Note:The active ingredient Doramectin (German trade name Dectomax), is effective for worming domestic and farm animals, but is only effective against the lungworm Crenosoma str. in hedgehogs, however, it works demonstrably slower than the active ingredient Levamisole (German trade names Levamisol 10%, Belamisol 10%, Nematovet 10%) because this has the beneficial side effect of stimulating the appetite of the majority of emaciated and weak animals, thus facilitating the hedgehogs’ recovery. – (See “Igel in der Tierarztpraxis” and “Krankheiten der Heimtiere” 7th, total revised edition 2008.)
A faecal examination will tell you what parasites the animal is suffering from. Collect the droppings over several days, soft or runny bits are best – and take them to be examined by a parasitological institute, vet or adequately equipped hedgehog rescue centre. Then the hedgehog can be prescribed the correct treatment!
Scabby lesions on the skin or significant spine loss are signs for skin diseases. Those can have different causes. Mites or ringworm can be the reason for spine loss and skin changes. As the person finding the hedgehog cannot possibly know the cause for this, hygiene is of the highest order when handling the patient. Some skin diseases (mycoses) are zoonotic (transmissable to humans) – therefore the carer must wear spine-proof gloves at all times when handling the hedgehog. Diagnosis and treatment are matters for a vet who is used to dealing with hedgehogs. Vets who are well versed in treating hedgehogs often work in co-operation with a rescue centre.
Frequently, bacterial infections of the lungs and intestines are diagnosed in hedgehogs. These are usually secondary infections in animals weakened by heavy parasite infestations. To avoid the risk of cross-infection, when several hedgehogs are being cared for, scrupulous attention must be paid to hygiene. Diagnosis and treatment are matters for a vet who is knowledgeable about hedgehogs, often in conjunction with the local hedgehog rescue centre.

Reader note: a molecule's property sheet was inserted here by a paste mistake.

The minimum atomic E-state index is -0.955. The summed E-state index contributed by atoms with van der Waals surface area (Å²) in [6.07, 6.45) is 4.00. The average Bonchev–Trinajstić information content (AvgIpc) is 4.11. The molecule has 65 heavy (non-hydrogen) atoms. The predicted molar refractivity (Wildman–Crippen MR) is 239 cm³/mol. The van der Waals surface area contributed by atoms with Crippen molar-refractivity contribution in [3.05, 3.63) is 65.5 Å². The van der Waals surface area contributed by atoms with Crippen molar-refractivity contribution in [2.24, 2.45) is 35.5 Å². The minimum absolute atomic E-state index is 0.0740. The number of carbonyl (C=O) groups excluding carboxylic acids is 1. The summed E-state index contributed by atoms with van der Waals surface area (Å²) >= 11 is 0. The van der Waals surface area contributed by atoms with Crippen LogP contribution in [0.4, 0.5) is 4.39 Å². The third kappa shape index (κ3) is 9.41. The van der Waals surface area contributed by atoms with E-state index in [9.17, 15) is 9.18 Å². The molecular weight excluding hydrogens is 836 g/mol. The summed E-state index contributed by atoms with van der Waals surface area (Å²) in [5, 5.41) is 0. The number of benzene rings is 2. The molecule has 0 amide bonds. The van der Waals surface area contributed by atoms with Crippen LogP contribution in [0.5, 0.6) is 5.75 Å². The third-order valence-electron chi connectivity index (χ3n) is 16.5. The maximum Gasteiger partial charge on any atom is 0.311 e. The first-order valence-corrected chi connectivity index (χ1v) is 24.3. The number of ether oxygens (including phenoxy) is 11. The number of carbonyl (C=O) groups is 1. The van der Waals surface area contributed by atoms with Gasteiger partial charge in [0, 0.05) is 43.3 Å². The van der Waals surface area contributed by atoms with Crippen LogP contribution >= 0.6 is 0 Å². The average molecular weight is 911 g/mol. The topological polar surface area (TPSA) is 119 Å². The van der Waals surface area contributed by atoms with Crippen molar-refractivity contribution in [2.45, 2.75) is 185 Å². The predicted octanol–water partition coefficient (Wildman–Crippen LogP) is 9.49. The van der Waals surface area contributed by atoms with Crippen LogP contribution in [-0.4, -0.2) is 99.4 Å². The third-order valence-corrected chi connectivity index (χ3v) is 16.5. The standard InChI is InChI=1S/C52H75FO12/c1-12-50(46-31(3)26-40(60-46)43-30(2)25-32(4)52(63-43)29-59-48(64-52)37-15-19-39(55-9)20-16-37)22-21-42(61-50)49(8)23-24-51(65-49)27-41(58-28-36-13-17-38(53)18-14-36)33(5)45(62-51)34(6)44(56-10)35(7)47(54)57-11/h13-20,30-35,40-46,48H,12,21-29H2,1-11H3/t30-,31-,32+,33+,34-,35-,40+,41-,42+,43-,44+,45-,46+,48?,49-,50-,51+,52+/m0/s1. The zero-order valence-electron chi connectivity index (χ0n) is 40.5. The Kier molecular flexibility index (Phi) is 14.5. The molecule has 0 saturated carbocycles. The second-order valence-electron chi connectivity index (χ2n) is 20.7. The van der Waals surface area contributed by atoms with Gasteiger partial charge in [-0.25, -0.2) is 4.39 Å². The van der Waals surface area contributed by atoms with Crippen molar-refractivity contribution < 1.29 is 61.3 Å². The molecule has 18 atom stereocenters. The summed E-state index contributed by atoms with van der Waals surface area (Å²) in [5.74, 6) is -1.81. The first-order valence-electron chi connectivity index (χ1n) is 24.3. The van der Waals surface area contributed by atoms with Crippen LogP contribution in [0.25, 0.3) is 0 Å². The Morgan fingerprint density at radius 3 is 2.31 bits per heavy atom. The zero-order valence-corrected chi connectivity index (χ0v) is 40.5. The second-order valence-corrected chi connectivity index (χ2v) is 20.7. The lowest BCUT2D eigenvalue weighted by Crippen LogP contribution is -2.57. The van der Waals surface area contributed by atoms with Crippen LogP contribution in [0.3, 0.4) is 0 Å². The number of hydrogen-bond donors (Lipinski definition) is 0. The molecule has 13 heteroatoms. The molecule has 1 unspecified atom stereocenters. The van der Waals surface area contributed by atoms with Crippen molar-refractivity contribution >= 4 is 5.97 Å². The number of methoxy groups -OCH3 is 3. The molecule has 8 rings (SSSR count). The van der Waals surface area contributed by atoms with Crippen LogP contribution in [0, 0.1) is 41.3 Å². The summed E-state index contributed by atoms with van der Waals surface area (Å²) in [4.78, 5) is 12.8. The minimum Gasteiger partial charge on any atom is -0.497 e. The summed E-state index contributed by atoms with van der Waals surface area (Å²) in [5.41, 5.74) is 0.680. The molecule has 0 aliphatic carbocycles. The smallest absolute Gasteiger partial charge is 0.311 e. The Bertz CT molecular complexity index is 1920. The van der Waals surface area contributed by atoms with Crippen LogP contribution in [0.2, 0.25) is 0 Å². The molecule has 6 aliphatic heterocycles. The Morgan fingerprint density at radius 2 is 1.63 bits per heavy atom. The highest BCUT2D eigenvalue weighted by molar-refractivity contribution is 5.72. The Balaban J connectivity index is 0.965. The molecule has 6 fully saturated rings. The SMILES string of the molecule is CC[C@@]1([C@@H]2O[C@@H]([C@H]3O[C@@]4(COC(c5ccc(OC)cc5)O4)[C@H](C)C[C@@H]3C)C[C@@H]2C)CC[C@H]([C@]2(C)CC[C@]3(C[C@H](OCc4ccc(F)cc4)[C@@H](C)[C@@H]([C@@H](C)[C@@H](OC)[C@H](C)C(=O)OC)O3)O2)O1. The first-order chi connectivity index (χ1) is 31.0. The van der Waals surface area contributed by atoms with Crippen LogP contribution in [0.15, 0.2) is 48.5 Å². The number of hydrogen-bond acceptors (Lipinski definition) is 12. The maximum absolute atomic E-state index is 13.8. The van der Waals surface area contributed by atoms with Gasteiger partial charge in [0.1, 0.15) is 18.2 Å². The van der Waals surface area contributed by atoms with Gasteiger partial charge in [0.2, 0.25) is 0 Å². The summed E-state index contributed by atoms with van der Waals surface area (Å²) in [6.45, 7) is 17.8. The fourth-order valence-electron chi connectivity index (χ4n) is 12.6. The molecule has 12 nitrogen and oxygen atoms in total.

Old hedgehogs often have dental calculus. When adult hedgehogs in care do not eat well or do not appear to be able to eat at all, a dental examination is necessary. Diagnosis and treatment are matters for a vet who is knowledgeable about hedgehogs, often in conjunction with the local hedgehog rescue centre.
There are many other diseases which can befall and weaken hedgehogs. There are, for example, abscesses, poisoning, lameness, eye diseases, tumours and viral infections.
Further signs of illness in hedgehogs: green, slimy, smelly droppings streaked with blood, diarrhoea, bleeding from mouth or bowel, loss of balance, lameness, listlessness, abscesses, cramps (not to be confused with the hedgehog suddenly flinching or rolling up!), pale mucosa or swollen legs.
The sympathetic animal lover is in effect the link to the hedgehog rescue centre who, in turn, will recommend a competent small animal vet to help the hedgehog appropriately.
When the prickly patient has fully recovered, he should be immediately released back into the wild – this is the aim – or, all according to the time of year, he may have to over-winter in human custody and not be released until the next Spring. Read more about this under Hibernation in human custody and under Release.